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Author Levesque, Laurie L
Title Role creation processes in start-up firms
book jacket
Descript 238 p
Note Source: Dissertation Abstracts International, Volume: 63-01, Section: A, page: 0271
Co-Chairs: Laurie Weingart; Denise Rousseau
Thesis (Ph.D.)--Carnegie Mellon University, 2001
Organizational newcomers learn about their work roles from the expectations held by others. Little research of this issue has been conducted in the context of small firms, specifically start-up companies where roles often do not exist before employees are hired and where the social and organizational structures are still developing. This dissertation presents three related studies that collectively illuminate role creation and evolution issues fundamental to organizational growth and survival
The first study was qualitative and examined how founders and employees in software start-up firms came to understand and develop their own roles. Thematic analyses suggested that new roles evolved informally as employees figured out what work needed to be done, volunteered for tasks, and expanded vertical coverage of responsibilities. Role evolution occurred by buffering, shifting responsibilities, delegating, and influencing others. Radical role-change was also possible
For the 2nd and 3rd studies both qualitative and quantitative data were collected. Interviews were conducted with 40 founders/CEOs and 36 employees from mostly small (fewer than 100 employees) software companies and e-commerce/web-development firms. Surveys were completed by 306 employees and also by 123 role set members. Reflexive, unidirectional, and mutual adjustment role creation behaviors (RCBs) were determined to be separate constructs. The findings look at outside influences on role creation within the firm, the efforts of co-workers, subordinates, and supervisors to shape an employee's role, and the employee's own behavior and motivations used to develop and evolve a work role. Newness of the role and perceptions of its flexibility best predicted RCBs. Person job fit was sometimes a factor, however clarity of the job was unrelated to RCBs. Work roles evolved through aggregation, disaggregation, and migration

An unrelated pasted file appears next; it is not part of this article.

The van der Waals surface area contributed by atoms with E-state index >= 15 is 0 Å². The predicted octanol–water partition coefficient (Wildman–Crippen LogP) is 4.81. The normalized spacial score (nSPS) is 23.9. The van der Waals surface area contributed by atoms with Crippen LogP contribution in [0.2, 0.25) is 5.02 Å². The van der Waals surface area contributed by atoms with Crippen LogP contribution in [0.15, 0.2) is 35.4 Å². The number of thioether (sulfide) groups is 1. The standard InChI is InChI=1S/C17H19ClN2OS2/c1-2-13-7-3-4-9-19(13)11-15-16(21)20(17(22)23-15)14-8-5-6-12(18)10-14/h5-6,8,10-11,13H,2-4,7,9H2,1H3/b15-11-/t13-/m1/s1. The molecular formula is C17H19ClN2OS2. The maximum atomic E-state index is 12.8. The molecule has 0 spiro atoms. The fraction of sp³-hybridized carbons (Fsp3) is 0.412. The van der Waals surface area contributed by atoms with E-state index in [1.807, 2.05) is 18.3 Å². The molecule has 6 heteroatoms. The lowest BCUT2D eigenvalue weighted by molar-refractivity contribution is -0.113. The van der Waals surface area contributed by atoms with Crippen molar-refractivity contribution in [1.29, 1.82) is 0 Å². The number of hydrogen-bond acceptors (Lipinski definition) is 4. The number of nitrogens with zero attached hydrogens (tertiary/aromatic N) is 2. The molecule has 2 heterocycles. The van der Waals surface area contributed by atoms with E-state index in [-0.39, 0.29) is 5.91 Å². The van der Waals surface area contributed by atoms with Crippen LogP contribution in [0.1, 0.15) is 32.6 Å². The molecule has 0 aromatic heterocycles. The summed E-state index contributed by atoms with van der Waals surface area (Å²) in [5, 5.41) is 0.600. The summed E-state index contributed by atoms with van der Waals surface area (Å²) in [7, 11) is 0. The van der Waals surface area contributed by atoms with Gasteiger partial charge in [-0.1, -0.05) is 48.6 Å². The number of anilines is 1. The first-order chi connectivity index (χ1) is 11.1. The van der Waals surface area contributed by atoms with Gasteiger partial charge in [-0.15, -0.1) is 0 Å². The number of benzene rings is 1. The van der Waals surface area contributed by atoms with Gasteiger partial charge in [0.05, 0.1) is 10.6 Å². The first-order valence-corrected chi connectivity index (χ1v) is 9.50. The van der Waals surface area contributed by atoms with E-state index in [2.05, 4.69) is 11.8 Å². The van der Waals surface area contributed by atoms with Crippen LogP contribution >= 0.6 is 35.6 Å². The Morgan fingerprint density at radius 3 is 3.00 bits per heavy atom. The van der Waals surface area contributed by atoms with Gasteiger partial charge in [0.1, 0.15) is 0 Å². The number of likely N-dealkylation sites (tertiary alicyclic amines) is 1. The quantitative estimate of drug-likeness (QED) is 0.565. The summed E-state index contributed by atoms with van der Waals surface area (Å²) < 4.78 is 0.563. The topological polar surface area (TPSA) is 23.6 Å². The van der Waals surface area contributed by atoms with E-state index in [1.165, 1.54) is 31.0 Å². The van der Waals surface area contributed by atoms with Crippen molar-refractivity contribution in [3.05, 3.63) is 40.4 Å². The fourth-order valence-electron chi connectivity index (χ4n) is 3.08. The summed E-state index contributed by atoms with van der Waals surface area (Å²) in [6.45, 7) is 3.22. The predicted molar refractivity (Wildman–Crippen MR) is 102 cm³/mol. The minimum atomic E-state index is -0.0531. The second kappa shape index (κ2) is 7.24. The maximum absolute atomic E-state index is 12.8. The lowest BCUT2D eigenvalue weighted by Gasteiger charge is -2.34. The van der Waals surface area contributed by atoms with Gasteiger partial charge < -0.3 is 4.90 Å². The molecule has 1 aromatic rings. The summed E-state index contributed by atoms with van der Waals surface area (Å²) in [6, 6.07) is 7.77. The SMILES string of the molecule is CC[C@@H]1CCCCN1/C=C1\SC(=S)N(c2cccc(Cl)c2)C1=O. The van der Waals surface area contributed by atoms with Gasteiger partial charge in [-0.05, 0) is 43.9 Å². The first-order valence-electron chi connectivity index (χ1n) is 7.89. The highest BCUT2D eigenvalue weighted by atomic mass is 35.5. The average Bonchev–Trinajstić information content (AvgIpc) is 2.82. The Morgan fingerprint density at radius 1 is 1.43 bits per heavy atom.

This dissertation's contributions include a fundamental understanding of how incumbents and their role sets are integral in creating and shaping work roles, how these efforts are related to perceptions of the role and situation, and how new employees in start-up firms engaged in sense-making to better understand their roles. Role creation behaviors were introduced and empirically tested, and the concept of newness of role was offered as an important characteristic for studying RCBs
School code: 0041
DDC
Host Item Dissertation Abstracts International 63-01A
Subject Business Administration, Management
Sociology, Industrial and Labor Relations
0454
0629
Alt Author Carnegie Mellon University
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